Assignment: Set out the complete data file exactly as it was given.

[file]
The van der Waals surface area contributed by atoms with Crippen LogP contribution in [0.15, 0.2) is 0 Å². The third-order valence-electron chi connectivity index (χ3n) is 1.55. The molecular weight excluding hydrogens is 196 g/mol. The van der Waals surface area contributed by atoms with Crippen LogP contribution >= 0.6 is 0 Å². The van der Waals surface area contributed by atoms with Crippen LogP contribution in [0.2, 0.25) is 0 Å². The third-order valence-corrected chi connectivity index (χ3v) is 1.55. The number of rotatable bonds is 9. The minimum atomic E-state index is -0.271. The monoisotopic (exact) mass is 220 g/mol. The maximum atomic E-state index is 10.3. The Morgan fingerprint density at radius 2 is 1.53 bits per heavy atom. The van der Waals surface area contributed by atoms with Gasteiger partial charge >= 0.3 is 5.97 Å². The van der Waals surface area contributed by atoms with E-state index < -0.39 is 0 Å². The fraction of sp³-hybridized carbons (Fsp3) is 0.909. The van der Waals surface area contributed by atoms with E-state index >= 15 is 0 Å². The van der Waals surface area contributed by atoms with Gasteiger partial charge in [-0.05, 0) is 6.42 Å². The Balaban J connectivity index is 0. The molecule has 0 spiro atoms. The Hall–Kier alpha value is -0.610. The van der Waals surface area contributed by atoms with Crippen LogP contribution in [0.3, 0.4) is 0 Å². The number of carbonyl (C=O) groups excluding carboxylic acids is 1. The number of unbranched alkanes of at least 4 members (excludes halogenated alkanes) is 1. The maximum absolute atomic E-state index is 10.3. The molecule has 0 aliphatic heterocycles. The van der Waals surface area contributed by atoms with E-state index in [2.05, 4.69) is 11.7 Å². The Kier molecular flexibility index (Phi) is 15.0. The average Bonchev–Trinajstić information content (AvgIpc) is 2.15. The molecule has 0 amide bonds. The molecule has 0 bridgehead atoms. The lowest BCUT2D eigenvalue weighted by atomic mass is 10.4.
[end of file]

The van der Waals surface area contributed by atoms with Crippen LogP contribution in [0.15, 0.2) is 0 Å². The third-order valence-electron chi connectivity index (χ3n) is 1.55. The molecular weight excluding hydrogens is 196 g/mol. The van der Waals surface area contributed by atoms with Crippen LogP contribution >= 0.6 is 0 Å². The van der Waals surface area contributed by atoms with Crippen LogP contribution in [0.2, 0.25) is 0 Å². The third-order valence-corrected chi connectivity index (χ3v) is 1.55. The number of rotatable bonds is 9. The minimum atomic E-state index is -0.271. The monoisotopic (exact) mass is 220 g/mol. The maximum atomic E-state index is 10.3. The Morgan fingerprint density at radius 2 is 1.53 bits per heavy atom. The van der Waals surface area contributed by atoms with Gasteiger partial charge >= 0.3 is 5.97 Å². The van der Waals surface area contributed by atoms with E-state index < -0.39 is 0 Å². The fraction of sp³-hybridized carbons (Fsp3) is 0.909. The van der Waals surface area contributed by atoms with E-state index >= 15 is 0 Å². The van der Waals surface area contributed by atoms with Gasteiger partial charge in [-0.05, 0) is 6.42 Å². The Balaban J connectivity index is 0. The molecule has 0 spiro atoms. The Hall–Kier alpha value is -0.610. The van der Waals surface area contributed by atoms with Crippen LogP contribution in [0.3, 0.4) is 0 Å². The number of carbonyl (C=O) groups excluding carboxylic acids is 1. The number of unbranched alkanes of at least 4 members (excludes halogenated alkanes) is 1. The maximum absolute atomic E-state index is 10.3. The molecule has 0 aliphatic heterocycles. The van der Waals surface area contributed by atoms with E-state index in [2.05, 4.69) is 11.7 Å². The Kier molecular flexibility index (Phi) is 15.0. The average Bonchev–Trinajstić information content (AvgIpc) is 2.15. The molecule has 0 amide bonds. The molecule has 0 bridgehead atoms. The lowest BCUT2D eigenvalue weighted by atomic mass is 10.4.